John Saxon is better than you. Let's just get that out of the way right now. My favorite of all the Elm Street actors (besides Robert Englund, of course), the great John Saxon is a legend of genre and exploitation cinema. And as far I'm concerned, a hero. To this day, this swarthy gentleman remains one of my favorite B-movie actors of all time.
One look at John Saxon would reveal to anyone with a couple of brain cells to rub together that his name is not really John Saxon. No, he was born Carmine Orrico, and in my very own neighborhood in Brooklyn, New York. In fact, there was an old lady on my block growing up who constantly claimed to have babysat him frequently when he was just a kid. Pretty cool, if you ask me.
Oddly enough, my first exposure to the greatness of Saxon was thanks to his recurring role on the '80s prime time soap Falcon Crest, one of my mom's favorites. It was a bit later that I discovered he was also Nancy's father in A Nightmare on Elm Street. But the story goes back way further than that...
Saxon originally left Brooklyn in the early 1950s to become a model. It was in this capacity, appearing on the cover of True Romance magazine, that he was spotted by a Hollywood agent. In those days of studio control and contract players, matinee idol looks were prized even more than they are today--in fact an actor could get away with average ability if he looked the way Saxon looked. Not to say that he was a hack or anything, but I don't think anyone would confuse him with Paul Newman or Marlon Brando...
He started out with a few walk-on parts, including a blink-and-you-miss-it appearance in A Star Is Born (1954). In 1958, he captured a Golden Globe for "Most Promising Newcomer", an award he shared with James Garner.
But the coming decade brought change to the American movie industry. The studio system was collapsing, and the age of the auteur was coming in. It became more difficult for an actor to trade mainly on his looks. However, this led to some interesting detours in Saxon's career path. Firstly, he began finding work in his ancestral homeland of Italy, where looks were still as prized in leading men and women as they were in Hollywood's heyday.
After a decidedly mainstream turn in the acclaimed western The Appaloosa alongside Brando, for which he was nominated for a Golden Globe in 1967, the second interesting twist in Saxon's career began to occur. The burgeoning world of underground, grindhouse and exploitation cinema that rose following the vacuum left by the demise of the studios, embraced him with open arms.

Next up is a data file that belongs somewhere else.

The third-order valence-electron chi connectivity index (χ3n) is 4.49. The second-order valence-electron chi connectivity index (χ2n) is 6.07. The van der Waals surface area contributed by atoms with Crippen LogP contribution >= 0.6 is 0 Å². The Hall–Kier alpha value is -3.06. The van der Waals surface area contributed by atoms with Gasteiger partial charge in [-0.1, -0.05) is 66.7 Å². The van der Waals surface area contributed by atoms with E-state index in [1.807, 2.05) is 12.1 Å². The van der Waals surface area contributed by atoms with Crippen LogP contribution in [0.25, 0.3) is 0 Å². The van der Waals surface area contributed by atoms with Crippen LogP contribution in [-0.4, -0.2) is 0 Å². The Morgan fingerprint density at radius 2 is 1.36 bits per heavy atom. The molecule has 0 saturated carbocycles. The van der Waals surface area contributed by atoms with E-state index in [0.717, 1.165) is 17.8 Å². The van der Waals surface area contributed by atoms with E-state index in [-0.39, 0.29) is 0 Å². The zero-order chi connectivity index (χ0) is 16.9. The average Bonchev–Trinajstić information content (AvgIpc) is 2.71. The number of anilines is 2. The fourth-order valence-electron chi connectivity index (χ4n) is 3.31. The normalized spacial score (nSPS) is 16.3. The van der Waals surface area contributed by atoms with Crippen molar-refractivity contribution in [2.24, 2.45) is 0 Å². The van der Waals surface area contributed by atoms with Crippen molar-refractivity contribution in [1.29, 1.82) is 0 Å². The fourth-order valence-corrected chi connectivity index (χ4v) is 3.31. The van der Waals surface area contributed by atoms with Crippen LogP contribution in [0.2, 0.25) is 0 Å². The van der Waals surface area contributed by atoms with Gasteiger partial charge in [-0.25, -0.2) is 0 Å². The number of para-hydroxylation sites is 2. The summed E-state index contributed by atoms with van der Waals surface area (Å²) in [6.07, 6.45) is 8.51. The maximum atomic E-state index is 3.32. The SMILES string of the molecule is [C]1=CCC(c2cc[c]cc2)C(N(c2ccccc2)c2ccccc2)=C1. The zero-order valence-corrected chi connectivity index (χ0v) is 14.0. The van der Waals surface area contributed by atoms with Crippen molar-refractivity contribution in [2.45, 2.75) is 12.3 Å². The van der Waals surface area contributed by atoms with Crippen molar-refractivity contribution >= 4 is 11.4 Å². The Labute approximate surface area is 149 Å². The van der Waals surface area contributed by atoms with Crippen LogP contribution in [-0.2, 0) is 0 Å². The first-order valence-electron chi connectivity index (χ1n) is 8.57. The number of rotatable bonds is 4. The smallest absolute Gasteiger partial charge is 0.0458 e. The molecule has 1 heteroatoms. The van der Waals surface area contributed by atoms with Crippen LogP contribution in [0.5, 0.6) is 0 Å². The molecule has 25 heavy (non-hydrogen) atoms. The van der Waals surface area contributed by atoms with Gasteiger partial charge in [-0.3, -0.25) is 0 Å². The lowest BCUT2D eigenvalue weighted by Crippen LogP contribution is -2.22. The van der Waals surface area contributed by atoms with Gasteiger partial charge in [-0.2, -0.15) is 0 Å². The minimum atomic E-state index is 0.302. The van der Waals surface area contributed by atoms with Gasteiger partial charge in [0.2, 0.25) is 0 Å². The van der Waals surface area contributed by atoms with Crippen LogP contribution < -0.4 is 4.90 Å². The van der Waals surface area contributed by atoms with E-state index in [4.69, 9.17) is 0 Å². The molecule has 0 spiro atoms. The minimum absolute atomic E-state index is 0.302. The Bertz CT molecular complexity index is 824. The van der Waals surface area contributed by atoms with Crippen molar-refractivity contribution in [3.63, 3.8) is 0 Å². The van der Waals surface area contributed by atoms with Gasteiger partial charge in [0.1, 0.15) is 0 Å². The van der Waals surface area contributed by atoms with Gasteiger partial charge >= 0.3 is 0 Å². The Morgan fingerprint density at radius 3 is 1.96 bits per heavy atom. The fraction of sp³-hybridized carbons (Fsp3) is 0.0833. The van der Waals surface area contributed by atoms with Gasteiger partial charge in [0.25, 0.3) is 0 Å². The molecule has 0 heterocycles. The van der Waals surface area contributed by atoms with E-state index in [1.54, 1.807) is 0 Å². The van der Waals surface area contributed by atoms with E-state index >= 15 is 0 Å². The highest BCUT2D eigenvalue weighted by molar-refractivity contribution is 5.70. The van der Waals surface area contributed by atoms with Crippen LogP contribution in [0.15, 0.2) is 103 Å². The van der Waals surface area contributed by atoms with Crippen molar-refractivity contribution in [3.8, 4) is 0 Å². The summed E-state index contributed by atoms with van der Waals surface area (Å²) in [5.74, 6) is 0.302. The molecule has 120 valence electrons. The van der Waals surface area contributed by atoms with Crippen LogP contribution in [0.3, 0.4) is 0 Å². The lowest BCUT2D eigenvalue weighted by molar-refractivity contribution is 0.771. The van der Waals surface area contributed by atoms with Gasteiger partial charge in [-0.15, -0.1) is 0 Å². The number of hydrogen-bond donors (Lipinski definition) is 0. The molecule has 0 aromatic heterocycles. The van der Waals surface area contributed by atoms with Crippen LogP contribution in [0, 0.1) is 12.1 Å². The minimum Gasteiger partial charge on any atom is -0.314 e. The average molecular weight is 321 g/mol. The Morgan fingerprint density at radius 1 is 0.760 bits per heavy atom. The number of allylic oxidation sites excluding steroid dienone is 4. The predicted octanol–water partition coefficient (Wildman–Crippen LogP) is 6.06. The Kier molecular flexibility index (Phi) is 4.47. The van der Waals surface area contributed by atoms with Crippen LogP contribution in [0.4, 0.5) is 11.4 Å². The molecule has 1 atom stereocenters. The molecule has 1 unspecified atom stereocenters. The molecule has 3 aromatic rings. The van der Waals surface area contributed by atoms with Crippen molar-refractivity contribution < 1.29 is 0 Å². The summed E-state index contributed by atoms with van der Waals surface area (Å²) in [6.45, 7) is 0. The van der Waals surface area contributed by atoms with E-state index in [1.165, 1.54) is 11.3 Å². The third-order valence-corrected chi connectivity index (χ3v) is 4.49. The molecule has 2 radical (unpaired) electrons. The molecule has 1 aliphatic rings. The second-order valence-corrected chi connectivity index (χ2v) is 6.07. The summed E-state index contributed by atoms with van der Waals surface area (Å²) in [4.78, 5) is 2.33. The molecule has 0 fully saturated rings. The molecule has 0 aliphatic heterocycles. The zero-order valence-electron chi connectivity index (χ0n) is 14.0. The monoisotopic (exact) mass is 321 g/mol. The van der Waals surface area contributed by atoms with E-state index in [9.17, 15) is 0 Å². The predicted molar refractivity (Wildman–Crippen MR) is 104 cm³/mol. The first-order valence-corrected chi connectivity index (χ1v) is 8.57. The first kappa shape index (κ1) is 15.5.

The true highlight here would have to be Enter the Dragon (1973), which put Saxon on the map as a grindhouse icon. A real-life black belt, he had no trouble at all playing the token American, Roper, in this classic Bruce Lee vehicle. From there, he became a bankable name within a certain realm of moviemaking. His fans remember him from films like the original Black Christmas (1974), as well as other low-budget horror cult faves like The Bees (1978), Beyond Evil (1980) and Battle Beyond the Stars (1980).
Combining his horror experience with his longtime connection to Italian cinema, Saxon was brought on board in 1982 to be a part of Dario Argento's Tenebre, arguably the director's finest giallo effort. Saxon plays Bullmer, the hat-obsessed literary agent to Anthony Franciosa's main character Peter Neal. Aside from NOES, this is without doubt his highest profile horror appearance--and one of the reasons Robert Rodriguez remembered him some 14 years later when casting for From Dusk Till Dawn.
It was in 1984, however, that Saxon appeared in the movie for which he is most likely best remembered to this day, particularly by horror fans. As Nancy's dad, the unflappable Lt. Donald Thompson, Saxon plays a commanding supporting role. While in part your typical "ineffectual grown-up authority figure" trope so common in slasher flicks, Saxon's impressive screen presence took it to another level, and made Thompson an especially memorable character.
I don't know about you, but I shed a little tear every time I watch him get killed by the skeletal Freddy in A Nightmare on Elm Street 3, the sequel in which he reprised the role three years later. He also holds the distinction of being one of the only non-teenagers killed by Freddy in the series.
Saxon continued to work regularly in Italy, on American TV, and in low-budget horror throughout the 1980s, 1990s, and right up to the present day. This year alone, he starred in the comedy Old Dogs, the Sci-Fi Channel original War Wolves with Adrienne Barbeau, and the yet-to-be-released comic mystery City of Shoulders and Noses alongside the likes of Lou Ferrigno, David Proval, Sybil Danning, Ruth Buzzi and Nick Turturro.
After just turning 74 earlier this month, John Saxon continues to go strong, making regular convention appearances to meet fans of NOES and his many other films. For someone who's tangled with both Bruce Lee and Freddy Krueger, that's not bad at all...
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